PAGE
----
Scholastic and Weston Woods Studios have co-produced hundreds of lightly animated and live-action short features based on popular kids' books during the last few decades, and chances are good that your children have seen one or more at school, home, or online at some point. From well-known classics like Curious George (not the PBS series), Where the Wild Things Are...Read the entire review
Director: Terence Davies Starring: Agyness Deyn, Peter Mullan, Kevin Guthrie Year: 2015
Being a movie guy rather than a TV guy, I've always been a little behind the trend when it comes to hit shows. I don't mean the old brand of sitcoms or hospital dramas, I mean the new wave of high-quality, well-acted, adult-themed original series that seem to force audiences into weekend binges. Mad Men, Game of Thrones, Orange Is the New Black; shows that like, and although I accept that they are good, I'm always too busy watching movies to get on board. I was one of the first on the Stranger Things train though, I am all caught up with OITNB, and recently I've been falling in love with Downton Abbey, a series...Read the entire review
Those hoping Jason Voorhees will show up to slice and dice some nubile campers will be sorely disappointed in this dated, campy television series. Although they share a name, Friday the 13th: The Series has little in common with the horror films or their machete-wielding killer. This American-Canadian television show ran from October 1987 to May 1990, and each week offered a new adventure for Michelle "Micki" Foster (Louise Robey) and Ryan Dallion (John D. LeMay), cousins by marriage who inherit an antiques shop from their uncle, Lewis Vendredi (R. G. Armstrong). Uncle Lewis made a deal with the devil for wealth and power, and in return sold cursed antiques in his store. Micki and Ryan join magician Jack Marshak (Chris Wiggins) to retrieve each item before its evil p...Read the entire review
(image) The Carol Burnett Show: The Lost Episodes Ultimate Collection:
Clearly these episodes weren't entirely lost, but whether they would in some way end up in syndication is another matter, so we must say thanks and give a big Tarzan yell to Time Life for packing them together in this box set. And packed together they are, 22 discs worth of previously released material, and therefore really not all that lost after all. Whether you are willing to pony up two hundred-fifty dollars for this collection is down to the depth of your pockets and your love of Burnett. (Or someone you love's love of Burnett, as this would obviously make a stunning gift and is quite likely meant as just that.) All things being equal and despite the steep price tag it's hard to call this collection anything less than highly recommended. This is historical TV at its absolute zenith, manna for comedy fans, and what amounts to ...Read the entire review
"1968. I was 12 years old. A lot happened that year. Denny McLain won 31 games, "The Mod Squad" hit the air, and I graduated from Hillcrest Elementary and entered junior high school. But we'll get to that." So begins the present-day narration from Daniel Stern as Kevin Arnold in present-day 1988, looking back on his life 20 years before as played by Fred Savage. "The Wonder Years" was one of the best shows of its time, providing a nostalgic look at the past as well as a funny and sentimental portrayal of growing up which kids of the present time could still relate to. The show's format mainly transported viewers to 20 years ago, but present-day Kevin would always chime in with voiceovers either explaining a few things in context or sometimes trying to give better advice to his...Read the entire review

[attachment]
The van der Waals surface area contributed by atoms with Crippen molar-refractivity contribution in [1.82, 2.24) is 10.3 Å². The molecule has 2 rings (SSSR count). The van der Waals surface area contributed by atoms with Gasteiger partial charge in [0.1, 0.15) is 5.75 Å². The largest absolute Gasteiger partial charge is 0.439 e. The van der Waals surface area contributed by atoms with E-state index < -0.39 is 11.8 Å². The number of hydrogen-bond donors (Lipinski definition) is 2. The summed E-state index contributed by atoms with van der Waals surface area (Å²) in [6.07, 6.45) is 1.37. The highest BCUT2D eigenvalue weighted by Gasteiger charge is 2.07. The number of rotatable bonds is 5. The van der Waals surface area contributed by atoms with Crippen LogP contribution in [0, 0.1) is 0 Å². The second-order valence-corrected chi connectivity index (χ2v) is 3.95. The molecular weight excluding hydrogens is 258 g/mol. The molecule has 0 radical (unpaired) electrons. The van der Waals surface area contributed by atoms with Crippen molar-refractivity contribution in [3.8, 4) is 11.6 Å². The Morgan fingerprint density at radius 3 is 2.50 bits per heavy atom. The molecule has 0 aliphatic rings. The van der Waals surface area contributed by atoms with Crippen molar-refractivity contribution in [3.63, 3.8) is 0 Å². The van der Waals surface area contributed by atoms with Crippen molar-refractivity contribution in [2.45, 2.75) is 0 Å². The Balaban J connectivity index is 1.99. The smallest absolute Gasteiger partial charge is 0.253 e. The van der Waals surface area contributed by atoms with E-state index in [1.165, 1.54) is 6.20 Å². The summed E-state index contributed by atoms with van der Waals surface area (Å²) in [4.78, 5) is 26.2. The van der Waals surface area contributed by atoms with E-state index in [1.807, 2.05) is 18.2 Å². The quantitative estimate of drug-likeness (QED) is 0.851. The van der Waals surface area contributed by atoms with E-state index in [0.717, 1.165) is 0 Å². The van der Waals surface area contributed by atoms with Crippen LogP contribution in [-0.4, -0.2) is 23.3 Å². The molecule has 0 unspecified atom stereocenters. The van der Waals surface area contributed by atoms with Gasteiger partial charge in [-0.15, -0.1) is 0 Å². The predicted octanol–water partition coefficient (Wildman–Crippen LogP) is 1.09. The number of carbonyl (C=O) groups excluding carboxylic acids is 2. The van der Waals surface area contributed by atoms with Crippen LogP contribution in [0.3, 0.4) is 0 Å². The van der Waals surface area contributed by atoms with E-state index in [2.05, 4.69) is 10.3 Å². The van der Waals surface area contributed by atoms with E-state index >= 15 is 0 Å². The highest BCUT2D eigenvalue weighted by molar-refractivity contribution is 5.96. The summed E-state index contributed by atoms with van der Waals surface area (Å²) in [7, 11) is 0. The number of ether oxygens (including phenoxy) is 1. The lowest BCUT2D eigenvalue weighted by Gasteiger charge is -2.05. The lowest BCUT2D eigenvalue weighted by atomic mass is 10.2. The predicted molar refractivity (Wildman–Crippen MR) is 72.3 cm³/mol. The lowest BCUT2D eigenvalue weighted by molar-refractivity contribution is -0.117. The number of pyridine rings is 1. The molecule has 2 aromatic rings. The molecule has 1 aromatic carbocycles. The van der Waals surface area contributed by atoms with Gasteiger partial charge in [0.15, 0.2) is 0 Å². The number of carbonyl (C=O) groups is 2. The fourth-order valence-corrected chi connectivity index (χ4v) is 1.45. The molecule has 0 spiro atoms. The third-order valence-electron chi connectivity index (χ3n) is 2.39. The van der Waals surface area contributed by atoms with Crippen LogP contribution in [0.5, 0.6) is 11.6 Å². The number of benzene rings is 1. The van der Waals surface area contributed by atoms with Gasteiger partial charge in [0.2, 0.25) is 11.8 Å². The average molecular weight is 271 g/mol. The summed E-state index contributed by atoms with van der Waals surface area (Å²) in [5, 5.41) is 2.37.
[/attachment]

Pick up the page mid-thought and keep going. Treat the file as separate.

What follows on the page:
(image) It should be most satisfying moment of his professional career: Garza (Omar Chapparo) is a police officer who has just captured the ruthless crime lord he's been pursuing, Santos (Erick Elias). Unfortunately, before Garza got the cuffs on Santos, Santos murdered his partner. Three months later, Garza has managed keep it together, having met a beautiful bartender, Maria (Aislinn Derbez), but things take a turn for the worse when Santos arranges for her to be kidnapped, forcing Garza to help him escape prison, then framing him as an accomplice. Garza breaks out of police custody in the hopes of clearing his name, but to do so he'll need the help of a young hacker named Vic (Joey Morgan), who was remotely involved in Santos' books.
It's a little ironic that the appeal of Compadres for American audiences will probably be a desire to see something a bit different or more adventurous than an Amer...Read the entire review
Any fan of not just old school R&B, but of music in general, has to acknowledge the immense influence that Motown Records had on pop music history. Without Motown, it's hard to imagine every type of band and music that changed the world, from The Beatles, all the way to Beyonce. In 1983, the legendary Motown label reached its 25th anniversary, and a two-hour televised show was put together in order to celebrate this milestone while also giving a portion of the proceeds to charity.
Impeccably hosted by the god of comedy Richard Pryor (Any objections to that?), the show contained who's who of great Motown musicians; Smokey Robinson, Stevie Wonder, Marvin Gaye, The Temptations, The Supremes, Four Tops, etc, performing at the height of their talent. The performances were intercut with brief informational segments about the history of the label. I admire ho...Read the entire review
(image) In 10 Words or Less The rise and fall of Tower Records
Reviewer's Bias* Loves: Documentaries, Tower Records, music Likes: Colin Hanks Dislikes: Tales of failure Hates: Missing the past, standard editions
The Movie For most of my life, there was no Tower Records. Of course, the chain existed, but it didn't exist in my world, where I was shut off from such wonder in the suburbs of the east coast. Eventually, in my young adulthood, I discovered the New York City versions, and we got a few of our own on Long Island, noteable for the long lines waiting outside for Ticketmaster sales. Making up for lost time, I spent several n...Read the entire review